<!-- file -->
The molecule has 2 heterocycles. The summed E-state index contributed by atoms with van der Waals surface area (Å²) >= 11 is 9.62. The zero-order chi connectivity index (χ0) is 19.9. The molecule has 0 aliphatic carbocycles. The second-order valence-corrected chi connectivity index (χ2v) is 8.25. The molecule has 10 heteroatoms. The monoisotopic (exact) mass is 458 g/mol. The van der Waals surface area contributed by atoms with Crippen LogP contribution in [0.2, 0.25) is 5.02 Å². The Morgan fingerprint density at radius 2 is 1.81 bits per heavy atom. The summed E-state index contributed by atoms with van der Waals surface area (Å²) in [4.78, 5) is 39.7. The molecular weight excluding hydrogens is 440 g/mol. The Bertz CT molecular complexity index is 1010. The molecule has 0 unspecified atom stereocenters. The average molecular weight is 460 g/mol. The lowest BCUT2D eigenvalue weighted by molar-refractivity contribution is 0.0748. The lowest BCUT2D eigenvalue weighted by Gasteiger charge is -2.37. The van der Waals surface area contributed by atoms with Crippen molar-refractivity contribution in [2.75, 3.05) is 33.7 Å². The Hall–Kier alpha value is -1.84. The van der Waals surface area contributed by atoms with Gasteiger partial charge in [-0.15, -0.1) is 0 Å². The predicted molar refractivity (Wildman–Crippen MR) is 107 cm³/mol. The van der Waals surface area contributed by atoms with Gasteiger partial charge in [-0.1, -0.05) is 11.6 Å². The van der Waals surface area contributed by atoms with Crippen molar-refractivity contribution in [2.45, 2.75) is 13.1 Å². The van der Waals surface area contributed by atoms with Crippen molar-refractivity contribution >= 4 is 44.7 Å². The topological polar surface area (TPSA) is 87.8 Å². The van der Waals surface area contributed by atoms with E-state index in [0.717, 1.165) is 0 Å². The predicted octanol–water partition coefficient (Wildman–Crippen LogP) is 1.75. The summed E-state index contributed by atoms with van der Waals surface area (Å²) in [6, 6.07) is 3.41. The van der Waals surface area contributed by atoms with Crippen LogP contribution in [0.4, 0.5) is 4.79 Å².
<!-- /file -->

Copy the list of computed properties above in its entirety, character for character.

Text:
The molecule has 2 heterocycles. The summed E-state index contributed by atoms with van der Waals surface area (Å²) >= 11 is 9.62. The zero-order chi connectivity index (χ0) is 19.9. The molecule has 0 aliphatic carbocycles. The second-order valence-corrected chi connectivity index (χ2v) is 8.25. The molecule has 10 heteroatoms. The monoisotopic (exact) mass is 458 g/mol. The van der Waals surface area contributed by atoms with Crippen LogP contribution in [0.2, 0.25) is 5.02 Å². The Morgan fingerprint density at radius 2 is 1.81 bits per heavy atom. The summed E-state index contributed by atoms with van der Waals surface area (Å²) in [4.78, 5) is 39.7. The molecular weight excluding hydrogens is 440 g/mol. The Bertz CT molecular complexity index is 1010. The molecule has 0 unspecified atom stereocenters. The average molecular weight is 460 g/mol. The lowest BCUT2D eigenvalue weighted by molar-refractivity contribution is 0.0748. The lowest BCUT2D eigenvalue weighted by Gasteiger charge is -2.37. The van der Waals surface area contributed by atoms with Crippen molar-refractivity contribution in [2.75, 3.05) is 33.7 Å². The Hall–Kier alpha value is -1.84. The van der Waals surface area contributed by atoms with Gasteiger partial charge in [-0.15, -0.1) is 0 Å². The predicted molar refractivity (Wildman–Crippen MR) is 107 cm³/mol. The van der Waals surface area contributed by atoms with Gasteiger partial charge in [-0.1, -0.05) is 11.6 Å². The van der Waals surface area contributed by atoms with Crippen molar-refractivity contribution in [2.45, 2.75) is 13.1 Å². The van der Waals surface area contributed by atoms with Crippen molar-refractivity contribution >= 4 is 44.7 Å². The topological polar surface area (TPSA) is 87.8 Å². The van der Waals surface area contributed by atoms with E-state index in [0.717, 1.165) is 0 Å². The predicted octanol–water partition coefficient (Wildman–Crippen LogP) is 1.75. The summed E-state index contributed by atoms with van der Waals surface area (Å²) in [6, 6.07) is 3.41. The van der Waals surface area contributed by atoms with Crippen LogP contribution in [0.4, 0.5) is 4.79 Å².